By Katelyn Neff
Desert cities like Phoenix and Tucson face an increasing likelihood of severe drought conditions. Most likely to affect rising temperatures are concrete buildings emerging rapidly in urban sprawl, and the heat island effect in which urban temperatures spike higher than they do in the surrounding rural areas, and the possibility that water sources will dry up. How are desert cities dealing with the threat of climate change?
Phoenix has grown by over 400,000 people, but the water usage is the same as it was 20 years ago. Water conservation and sustainability efforts in the desert are a direct result of the basic human need for water in order to sustain life and the fact that it is threatened by climate change. Rethinking city planning, efficient water use and shifting perspectives are the top approaches used to combat water scarcity.
Tucson and Phoenix have excelled at campaigning towards water conservation. Wastewater recycling enables the efficient reuse of water, and aquifer recharge which is a hydrologic process where water moves downward from surface water to groundwater. Phoenix has a long history of proactive planning that keeps local communities and their water needs at the forefront. There are active campaigns to protect underground water reserves, called fossil aquifers, from being overused. Furthermore, citizens lacking an adequate water supply can borrow from individuals who have a surplus through an exchange known as water banking, but it allows managing water demands more efficiently. Phoenix Water creates a culture of wise water use through education.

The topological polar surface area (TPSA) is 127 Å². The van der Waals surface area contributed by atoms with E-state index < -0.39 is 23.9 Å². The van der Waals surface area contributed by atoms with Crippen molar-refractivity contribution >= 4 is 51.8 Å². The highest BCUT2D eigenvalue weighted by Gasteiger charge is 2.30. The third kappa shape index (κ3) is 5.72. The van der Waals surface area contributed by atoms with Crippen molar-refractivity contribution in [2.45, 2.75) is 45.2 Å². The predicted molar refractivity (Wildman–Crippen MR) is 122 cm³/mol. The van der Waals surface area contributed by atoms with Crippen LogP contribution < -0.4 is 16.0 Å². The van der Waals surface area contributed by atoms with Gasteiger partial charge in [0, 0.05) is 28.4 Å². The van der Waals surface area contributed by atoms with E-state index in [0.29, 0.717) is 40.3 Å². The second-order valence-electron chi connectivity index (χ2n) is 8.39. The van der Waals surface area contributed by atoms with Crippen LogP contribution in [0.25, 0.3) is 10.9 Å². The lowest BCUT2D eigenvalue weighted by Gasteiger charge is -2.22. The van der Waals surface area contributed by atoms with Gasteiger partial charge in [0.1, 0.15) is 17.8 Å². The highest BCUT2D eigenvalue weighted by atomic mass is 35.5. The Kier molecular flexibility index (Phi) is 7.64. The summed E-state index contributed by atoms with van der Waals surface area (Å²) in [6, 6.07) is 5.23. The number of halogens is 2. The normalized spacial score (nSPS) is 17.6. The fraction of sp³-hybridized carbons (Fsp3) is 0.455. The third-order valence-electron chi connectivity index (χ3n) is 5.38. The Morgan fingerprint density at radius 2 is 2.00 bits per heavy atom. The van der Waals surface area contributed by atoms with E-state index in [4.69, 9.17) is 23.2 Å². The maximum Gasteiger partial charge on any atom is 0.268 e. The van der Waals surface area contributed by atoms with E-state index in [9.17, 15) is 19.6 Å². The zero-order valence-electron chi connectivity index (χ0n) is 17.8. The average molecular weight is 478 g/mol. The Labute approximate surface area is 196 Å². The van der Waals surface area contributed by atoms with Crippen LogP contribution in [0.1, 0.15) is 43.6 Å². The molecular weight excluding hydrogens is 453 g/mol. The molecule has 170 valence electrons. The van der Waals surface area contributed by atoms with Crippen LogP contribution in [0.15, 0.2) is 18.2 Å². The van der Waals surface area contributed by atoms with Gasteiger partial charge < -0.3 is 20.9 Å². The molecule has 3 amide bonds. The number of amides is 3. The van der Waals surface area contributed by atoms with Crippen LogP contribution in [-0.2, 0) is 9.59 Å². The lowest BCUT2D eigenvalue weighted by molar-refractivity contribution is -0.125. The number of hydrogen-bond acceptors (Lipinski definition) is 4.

Phoenix has a transparent structure that clearly shows residents the scarcity rates, which gives residents an incentive to conserve their water resources.
Reclaimed water plays an important part in efficient use because water that isn’t drinkable can be used as a source in outdoor areas. Both desert cities have used irrigation in parks, golf courses, and cemeteries. There is a culture of matching the water quality to the intended use. This is one of the best conservation methods because outdoor watering doesn’t need potable quality water. Matching water needs based on the specific use allows us to conserve and better utilize our water resources.
There is a major shift in perception when it comes to responsible water usage in the desert. Whether it be due to cultural shifts, or from basic necessity, Phoenix and Tucson have made a pro-conservation agenda part of their everyday culture. Water conservation should be a value, and lifestyle, not a reaction to drought. They practice conservation for the long term, and not in reaction to a disastrous hydrologic event. This practice has encouraged people to care about conservation, and convert from landscapes that require lots of water, to a native landscape that can thrive without irrigation. These small, and simple contributions from everyday people is what makes the conservation efforts in the desert so successful.